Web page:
There is no group of citizens in less need of government support than the leisure class.
But those are the people our local government takes care of.
TopGolf? The ballpark? That arena?
Lemme get this straight. Those are the elements that are going to make El Paso great again? Entrepreneurs, and the elusive young professionals, are supposed to be lured to El Paso by upscale retail?
Brutus reminded me that all this fruitless activity got started when Richard Florida gave a speech at the Abe back in 2012. Our political class thought they could judo his message to suit their needs, but they don’t invoke the name Richard Florida much anymore. Maybe because his message doesn’t jibe with their agenda.
Here’s what Wikipedia ascribes to Mr. Florida:
Florida’s theory asserts that metropolitan regions with high concentrations of technology workers, artists, musicians, lesbians and gay men, and a group he describes as “high bohemians”, exhibit a higher level of economic development. Florida refers to these groups collectively as the “creative class.” He posits that the creative class fosters an open, dynamic, personal and professional urban environment. This environment, in turn, attracts more creative people, as well as businesses and capital. He suggests that attracting and retaining high-quality talent versus a singular focus on projects such as sports stadiums, iconic buildings, and shopping centers, would be a better primary use of a city’s regeneration of resources for long-term prosperity.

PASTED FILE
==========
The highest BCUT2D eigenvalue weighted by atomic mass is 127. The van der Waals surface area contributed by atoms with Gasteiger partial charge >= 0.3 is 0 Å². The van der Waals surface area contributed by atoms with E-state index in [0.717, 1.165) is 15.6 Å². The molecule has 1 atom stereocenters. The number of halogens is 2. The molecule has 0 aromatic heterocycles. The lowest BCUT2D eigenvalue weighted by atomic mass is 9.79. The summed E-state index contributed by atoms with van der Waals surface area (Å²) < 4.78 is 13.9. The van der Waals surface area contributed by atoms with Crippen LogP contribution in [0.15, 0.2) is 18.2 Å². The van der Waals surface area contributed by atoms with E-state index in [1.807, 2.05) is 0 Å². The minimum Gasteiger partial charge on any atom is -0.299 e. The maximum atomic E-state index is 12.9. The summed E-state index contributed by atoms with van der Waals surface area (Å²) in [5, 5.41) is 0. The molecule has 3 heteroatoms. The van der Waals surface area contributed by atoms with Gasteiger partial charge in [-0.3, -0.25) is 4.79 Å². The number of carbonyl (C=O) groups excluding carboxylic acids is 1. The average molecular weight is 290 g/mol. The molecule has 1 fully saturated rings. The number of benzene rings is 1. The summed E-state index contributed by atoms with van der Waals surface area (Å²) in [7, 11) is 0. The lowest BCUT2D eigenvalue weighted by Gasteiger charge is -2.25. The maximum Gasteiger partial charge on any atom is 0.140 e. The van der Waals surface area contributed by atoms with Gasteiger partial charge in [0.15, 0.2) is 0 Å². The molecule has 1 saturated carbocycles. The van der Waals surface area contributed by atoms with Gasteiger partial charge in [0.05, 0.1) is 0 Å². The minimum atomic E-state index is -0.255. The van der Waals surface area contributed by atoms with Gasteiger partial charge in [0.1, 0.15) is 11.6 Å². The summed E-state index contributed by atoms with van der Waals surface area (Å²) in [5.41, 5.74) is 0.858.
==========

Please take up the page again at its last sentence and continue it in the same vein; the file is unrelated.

Our “leaders” don’t really offer a cogent argument for the presumed benefit of their policies. I guess they can’t say that they’re trying to redistribute income from the poorer El Pasoans to wealthier El Pasoans.
That’s trickle up.